hands together in anticipation: surely we will get paid more — we who’ve worked all day in the hot scorching sun. But when its their turn, they get the same pay and they’re hopping mad! This isn’t how things are supposed to work in the kingdom of earth. We worked harder, we should get paid more! But the landowner says to those of us who are little red hens, “friend, I am not being unfair to you. Didn’t you agree to work for a days wage? Take your pay and go. I want to give the one who was hired last the same as I gave you. Don’t I have the right to do what I want with my own money? Or are you envious because I am generous?” Most of us know the story of the Little Red Hen far better than this story of Jesus. We’ve maybe heard Jesus’ parable more, but we’ve lived the story of the Little Red Hen our whole lives. Its been worked into our bones. Its the way the economy works. And so we expect the Kingdom of Heaven to be like the Kingdom of Earth. We expect that those who work harder for God will get better rewards. We expect that when we show up to church, when we do our quiet time, when we serve the poor, when we pray — we expect that God will pay us what is just. We believe that when we are good little red hens, we’ll get the bread that our work has earned. But Jesus tells us that’s not what the Kingdom of God is like! Sometimes he doesn’t give us what we think we’ve earned. He might not give us what we think all our piety has earned us. When we work for God like a bunch of little red hens, he let’s us keep working away because that’s apparently what we want. Maybe we like better thinking that we are earning our keep, rather than receiving God’s generosity. God does not

want us to be little red hens working for the approval of our boss. God is our Father, and He wants to give to his children out of His generosity. God is generous! God gives us what we don’t deserve, what we haven’t earned. When we spend time with God in our quiet time, he wants to give us what we haven’t earned — himself, his presence, his friendship. Last Monday our church council was reviewing our guidelines and practices around our worship services, and one thing that we talked about was whether the continue celebrating the Lord’s Supper every week. The sense from council was pretty unanimous that this is something we should lean into for this season. When I asked, “why? What do you appreciate about celebrating the Lord’s Supper every week,” there were a lot of really meaningful responses, but one response in particular seemed to resonate with what we’ve been talking about this morning. Someone said that so much of what we do as Christians, especially on Sundays, can feel performance based. Was the worship good? Was the preaching good? Did a lot of people who’s up? This person went on to say, “that’s not the case with the Lord’s Supper.” Through the simple act of eating and drinking, Jesus becomes mysteriously present to us through faith. We might not feel like we’re doing much, and that’s the point, its God’s generosity. During the Lord’s Supper, God invites us, maybe for just a couple of minutes, to set our little red hen tendencies aside, and just receive the gifts of God. God invites us to trust, even if we can’t feel it, that he is nourishing us at His table. Its like the call in Isaiah, “Ho, everyone who thrists, come to the waters; and you that have no money, come, buy and eat! Come buy wine and milk without money and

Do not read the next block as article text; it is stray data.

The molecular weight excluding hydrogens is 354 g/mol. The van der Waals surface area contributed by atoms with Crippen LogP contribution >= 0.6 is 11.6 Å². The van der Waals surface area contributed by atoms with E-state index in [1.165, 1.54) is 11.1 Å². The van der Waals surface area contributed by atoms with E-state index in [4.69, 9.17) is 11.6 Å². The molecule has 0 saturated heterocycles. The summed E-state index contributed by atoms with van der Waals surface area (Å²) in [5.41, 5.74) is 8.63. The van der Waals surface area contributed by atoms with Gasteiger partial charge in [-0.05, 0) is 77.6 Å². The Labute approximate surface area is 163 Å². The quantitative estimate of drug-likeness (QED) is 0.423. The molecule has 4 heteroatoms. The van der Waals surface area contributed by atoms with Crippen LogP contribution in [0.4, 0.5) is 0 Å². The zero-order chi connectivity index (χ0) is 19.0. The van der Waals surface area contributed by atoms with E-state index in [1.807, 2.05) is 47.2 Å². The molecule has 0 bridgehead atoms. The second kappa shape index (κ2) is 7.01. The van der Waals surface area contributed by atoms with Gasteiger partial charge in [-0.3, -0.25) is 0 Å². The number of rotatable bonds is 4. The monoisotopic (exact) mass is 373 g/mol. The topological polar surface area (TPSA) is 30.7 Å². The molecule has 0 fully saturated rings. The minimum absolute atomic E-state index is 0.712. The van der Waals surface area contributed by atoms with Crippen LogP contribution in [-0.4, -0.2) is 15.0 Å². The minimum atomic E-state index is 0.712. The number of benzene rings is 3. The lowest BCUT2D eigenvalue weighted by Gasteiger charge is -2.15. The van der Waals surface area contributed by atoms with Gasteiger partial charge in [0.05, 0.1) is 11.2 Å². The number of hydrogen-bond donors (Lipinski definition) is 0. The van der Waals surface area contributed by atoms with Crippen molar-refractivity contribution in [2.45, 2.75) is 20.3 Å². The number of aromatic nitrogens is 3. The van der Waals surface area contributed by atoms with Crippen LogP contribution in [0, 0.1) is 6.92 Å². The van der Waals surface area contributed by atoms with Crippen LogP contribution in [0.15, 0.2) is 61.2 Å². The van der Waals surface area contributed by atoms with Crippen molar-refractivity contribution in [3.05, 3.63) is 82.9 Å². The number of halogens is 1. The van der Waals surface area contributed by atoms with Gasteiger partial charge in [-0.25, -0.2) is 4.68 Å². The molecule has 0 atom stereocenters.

without price. Why do you spend your money for that which is not bread, and your labour for that which does not satisfy? Listen carefully to me, and eat what is good, and delight in rich food. Incline your ear and come to me; listen, so that you may live. The Lord says, Listen to me. Listen carefully to me and eat what is good. For At last supper, the Lord Jesus took bread, and when he had given thanks, he broke it and said, “This is my body, which is for you; do this in remembrance of me.” In the same way, he took the cup after supper and said, “This cup is the new covenant in my blood; do this in remembrance of me. ”For whenever we eat this bread and drink this cup, we proclaim the Lord’s death until he comes.